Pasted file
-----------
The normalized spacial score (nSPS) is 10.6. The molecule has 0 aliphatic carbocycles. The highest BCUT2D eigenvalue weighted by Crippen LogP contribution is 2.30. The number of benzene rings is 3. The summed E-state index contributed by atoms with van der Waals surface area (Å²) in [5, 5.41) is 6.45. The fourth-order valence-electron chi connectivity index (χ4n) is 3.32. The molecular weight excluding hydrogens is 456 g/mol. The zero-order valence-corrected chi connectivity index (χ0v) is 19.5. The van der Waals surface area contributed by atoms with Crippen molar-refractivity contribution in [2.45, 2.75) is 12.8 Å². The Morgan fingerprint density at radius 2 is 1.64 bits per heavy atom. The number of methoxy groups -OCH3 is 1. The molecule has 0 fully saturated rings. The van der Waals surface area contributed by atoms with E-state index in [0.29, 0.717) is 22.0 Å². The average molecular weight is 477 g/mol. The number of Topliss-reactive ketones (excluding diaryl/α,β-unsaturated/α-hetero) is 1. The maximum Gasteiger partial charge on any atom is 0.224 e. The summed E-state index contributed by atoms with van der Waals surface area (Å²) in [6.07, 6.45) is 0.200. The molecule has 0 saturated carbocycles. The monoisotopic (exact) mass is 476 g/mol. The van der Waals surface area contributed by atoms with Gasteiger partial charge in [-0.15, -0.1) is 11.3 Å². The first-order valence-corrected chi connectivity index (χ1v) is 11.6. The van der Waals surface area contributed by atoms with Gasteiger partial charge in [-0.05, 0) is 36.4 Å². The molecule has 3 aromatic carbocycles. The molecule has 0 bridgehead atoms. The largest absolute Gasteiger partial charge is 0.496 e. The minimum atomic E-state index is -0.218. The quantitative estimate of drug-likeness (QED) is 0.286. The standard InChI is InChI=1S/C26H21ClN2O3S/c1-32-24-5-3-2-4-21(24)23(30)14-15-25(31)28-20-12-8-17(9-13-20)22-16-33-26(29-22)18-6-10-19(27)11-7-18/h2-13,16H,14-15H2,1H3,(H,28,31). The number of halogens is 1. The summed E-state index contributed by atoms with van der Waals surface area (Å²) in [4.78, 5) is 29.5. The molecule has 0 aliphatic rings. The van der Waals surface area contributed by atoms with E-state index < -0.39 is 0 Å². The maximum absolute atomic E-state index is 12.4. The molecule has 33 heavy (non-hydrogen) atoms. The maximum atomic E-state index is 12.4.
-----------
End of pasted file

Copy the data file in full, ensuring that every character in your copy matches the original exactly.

The normalized spacial score (nSPS) is 10.6. The molecule has 0 aliphatic carbocycles. The highest BCUT2D eigenvalue weighted by Crippen LogP contribution is 2.30. The number of benzene rings is 3. The summed E-state index contributed by atoms with van der Waals surface area (Å²) in [5, 5.41) is 6.45. The fourth-order valence-electron chi connectivity index (χ4n) is 3.32. The molecular weight excluding hydrogens is 456 g/mol. The zero-order valence-corrected chi connectivity index (χ0v) is 19.5. The van der Waals surface area contributed by atoms with Crippen molar-refractivity contribution in [2.45, 2.75) is 12.8 Å². The Morgan fingerprint density at radius 2 is 1.64 bits per heavy atom. The number of methoxy groups -OCH3 is 1. The molecule has 0 fully saturated rings. The van der Waals surface area contributed by atoms with E-state index in [0.29, 0.717) is 22.0 Å². The average molecular weight is 477 g/mol. The number of Topliss-reactive ketones (excluding diaryl/α,β-unsaturated/α-hetero) is 1. The maximum Gasteiger partial charge on any atom is 0.224 e. The summed E-state index contributed by atoms with van der Waals surface area (Å²) in [6.07, 6.45) is 0.200. The molecule has 0 saturated carbocycles. The monoisotopic (exact) mass is 476 g/mol. The van der Waals surface area contributed by atoms with Gasteiger partial charge in [-0.15, -0.1) is 11.3 Å². The first-order valence-corrected chi connectivity index (χ1v) is 11.6. The van der Waals surface area contributed by atoms with Gasteiger partial charge in [-0.05, 0) is 36.4 Å². The molecule has 3 aromatic carbocycles. The molecule has 0 bridgehead atoms. The largest absolute Gasteiger partial charge is 0.496 e. The minimum atomic E-state index is -0.218. The quantitative estimate of drug-likeness (QED) is 0.286. The standard InChI is InChI=1S/C26H21ClN2O3S/c1-32-24-5-3-2-4-21(24)23(30)14-15-25(31)28-20-12-8-17(9-13-20)22-16-33-26(29-22)18-6-10-19(27)11-7-18/h2-13,16H,14-15H2,1H3,(H,28,31). The number of halogens is 1. The summed E-state index contributed by atoms with van der Waals surface area (Å²) in [4.78, 5) is 29.5. The molecule has 0 aliphatic rings. The van der Waals surface area contributed by atoms with E-state index < -0.39 is 0 Å². The maximum absolute atomic E-state index is 12.4. The molecule has 33 heavy (non-hydrogen) atoms. The maximum atomic E-state index is 12.4.